Wildland
Written by Ed Brouwer
The BC Wildfire Service uses a ranking scale from one to six to quickly describe fire behaviour based on a set of visual indicators.
Written by Ed Brouwer
Wildland urban interface fires can be one of the most dangerous calls we go on, but perhaps not for the reasons you may suspect.   
Written by David Moseley
The use of sprinklers for structural protection from wildfires was heavily employed in British Columbia during the summer of 2017. Crews from Lac La Biche County in northern Alberta spent six weeks there doing structural protection, which involved largely setting up sprinklers.
Written by David Moseley
Increasingly, municipal firefighters are being called to fight wildland fires and fires in the wildland urban interface. Departments should cultivate a good understanding of wildland fire behaviour, suppression techniques, and above all, safety. One less familiar tactic municipal firefighters sometimes face is the use of bulldozers (dozers) in fireline construction. This article will provide an overview of why and how dozers are used to control wildfires.
Written by Ed Brouwer
As I’m writing this column, the news reported that three more deaths have been confirmed in the wildfires burning in northern California’s wine country, which were already the deadliest series of such fires in state history. The death toll had reached 42 by the afternoon of Oct. 20. An estimated 8,400 homes and businesses were destroyed. The photos of the fires, which caused more than US $1 billion in damages, are mind numbing.
Written by Ed Brouwer
The summer’s wildfire season in British Columbia’s Southern Interior was unprecedented: multiple fires started in our drought-ravaged area and kept us busy well into September.
Written by David Moseley
Wildfires can, and have, happened at any time of the year, but there is something special about the middle of May in northern Alberta. For those involved, the Redwater, Newbrook, Opal or Grassland fires were big deals, but the Slave Lake fire in 2011 made everyone sit up and take notice. While we hope we never have to face a fire that destructive, those other fires tell us that while the impact to Slave Lake was unique, in Alberta we had better be prepared for May wildfires.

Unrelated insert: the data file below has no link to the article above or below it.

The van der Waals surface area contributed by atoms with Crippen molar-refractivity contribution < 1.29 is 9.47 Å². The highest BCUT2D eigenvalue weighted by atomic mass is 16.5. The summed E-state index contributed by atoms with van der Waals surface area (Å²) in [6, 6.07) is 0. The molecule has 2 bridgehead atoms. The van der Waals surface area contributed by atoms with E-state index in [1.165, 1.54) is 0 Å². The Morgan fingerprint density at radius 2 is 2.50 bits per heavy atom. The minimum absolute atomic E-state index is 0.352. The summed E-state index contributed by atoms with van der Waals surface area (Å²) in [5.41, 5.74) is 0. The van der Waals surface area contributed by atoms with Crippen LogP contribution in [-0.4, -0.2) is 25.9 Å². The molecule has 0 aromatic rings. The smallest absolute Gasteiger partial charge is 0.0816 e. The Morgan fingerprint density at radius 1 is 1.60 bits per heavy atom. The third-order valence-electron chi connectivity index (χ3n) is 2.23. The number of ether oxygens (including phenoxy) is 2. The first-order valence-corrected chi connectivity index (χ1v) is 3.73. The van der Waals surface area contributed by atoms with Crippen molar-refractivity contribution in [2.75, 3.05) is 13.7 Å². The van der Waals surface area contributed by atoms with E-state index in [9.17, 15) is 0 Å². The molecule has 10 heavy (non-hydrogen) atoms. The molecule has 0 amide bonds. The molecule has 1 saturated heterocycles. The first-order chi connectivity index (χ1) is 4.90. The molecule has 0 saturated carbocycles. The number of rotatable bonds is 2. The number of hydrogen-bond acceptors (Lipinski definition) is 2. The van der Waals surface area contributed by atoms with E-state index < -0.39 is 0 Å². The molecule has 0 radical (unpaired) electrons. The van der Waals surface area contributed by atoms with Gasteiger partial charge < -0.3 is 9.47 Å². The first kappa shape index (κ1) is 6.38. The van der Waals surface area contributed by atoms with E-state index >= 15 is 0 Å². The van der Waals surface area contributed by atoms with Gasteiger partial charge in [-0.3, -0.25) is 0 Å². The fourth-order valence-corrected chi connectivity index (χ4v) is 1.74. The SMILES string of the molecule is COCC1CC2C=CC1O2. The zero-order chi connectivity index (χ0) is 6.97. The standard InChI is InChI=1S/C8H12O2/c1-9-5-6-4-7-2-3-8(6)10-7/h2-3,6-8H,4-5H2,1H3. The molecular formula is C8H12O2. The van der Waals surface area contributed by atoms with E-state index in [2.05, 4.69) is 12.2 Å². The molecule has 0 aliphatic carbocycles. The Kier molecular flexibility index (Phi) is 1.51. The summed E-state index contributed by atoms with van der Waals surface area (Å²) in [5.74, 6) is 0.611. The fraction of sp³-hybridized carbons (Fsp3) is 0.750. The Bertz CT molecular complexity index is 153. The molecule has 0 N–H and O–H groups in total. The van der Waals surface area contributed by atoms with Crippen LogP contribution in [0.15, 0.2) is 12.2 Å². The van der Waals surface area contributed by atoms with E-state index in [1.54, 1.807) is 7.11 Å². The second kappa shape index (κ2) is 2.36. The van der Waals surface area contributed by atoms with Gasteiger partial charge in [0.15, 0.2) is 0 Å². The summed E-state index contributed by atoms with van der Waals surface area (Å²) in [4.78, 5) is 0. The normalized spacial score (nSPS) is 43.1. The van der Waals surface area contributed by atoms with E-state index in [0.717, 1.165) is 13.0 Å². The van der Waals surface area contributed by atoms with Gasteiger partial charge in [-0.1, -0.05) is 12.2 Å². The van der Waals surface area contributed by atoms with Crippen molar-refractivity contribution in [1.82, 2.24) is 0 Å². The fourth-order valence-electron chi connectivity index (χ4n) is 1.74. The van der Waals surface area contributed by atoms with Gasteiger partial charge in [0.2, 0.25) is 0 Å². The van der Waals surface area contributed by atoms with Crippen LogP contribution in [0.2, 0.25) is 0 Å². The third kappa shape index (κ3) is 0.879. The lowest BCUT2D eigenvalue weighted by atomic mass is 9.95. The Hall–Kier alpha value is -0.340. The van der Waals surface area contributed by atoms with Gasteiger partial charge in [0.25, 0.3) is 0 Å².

Written by Ed Brouwer
During our fight with the fire dragon this past summer, our Hot Shot crew frequently took a few moments to reflect on the 19 LODDs in Prescott, Ariz.
Written by Paul Dixon
On April 15th, B.C.’s minister of forests issued a press release predicting that the province might be in for another scorching summer on the heels of 2009, the worst fire season on record.
Written by Ed Brouwer
Wildland fires are associated with out-of-control burning, high intensity, high flames and high rates of spread. Fed by high temperatures, low humidity and low rainfall, the fire-prone vegetation that shares space with manmade structures can destroy whole communities. Each year, there are thousands of forest fires in Canada. Although most are far from populated areas, there have certainly been tragic exceptions.
Written by Blair Watson
Already this spring Canadians have seen images of water bombers and helicopters putting out brush fires in Nova Scotia and British Columbia. Planning for the spring/summer fire season and maintaining the necessary equipment is crucial to managing forest fires and wildland/urban interface fires.
Written by James Careless
On April 30, just 11 months after the Halifax Regional Fire & Emergency Service battled one of the worst wildland/urban interface in the province’s history, another fast-moving consumed 800 hectares of land north of Halifax and forced 1,200 people from their homes.
Written by Paul Dixon
Another warm, sunny summer day in Vancouver. With Labour Day approaching, it has been one of the best summers in memory, with no appreciable rain for more than two months. The fire hazard in the forests of Vancouver’s North Shore is extreme.
Written by Ed Brouwer
I recently returned from speaking at the 14th Annual FDIC Atlantic, hosted by the Nova Scotia chapter of the International Society of Fire Service Instructors and the Maritime Association of Fire Chiefs.
Written by Ed Brouwer
As the number of people moving into the scenic wildlands increases, so does the probability of wildland fires posing some threat to homes and other structures.  Wildfire plays an important role in our forests and grasslands. It recycles nutrients by clearing out accumulated dead vegetation, thins tree stands and cracks seed casings, thereby creating a diverse wildlife habitat. So, like it or not, living in forested areas means living with fire. 
Written by Ed Brouwer
Wildland fire behaviour for structural fire fighters (1st of a series)
Written by Ed Brouwer
Wildland fire behaviour for structural fire fighters (2nd of a 2-part series)
Written by Ed Brouwer
Sizeup key to fighting interface fires

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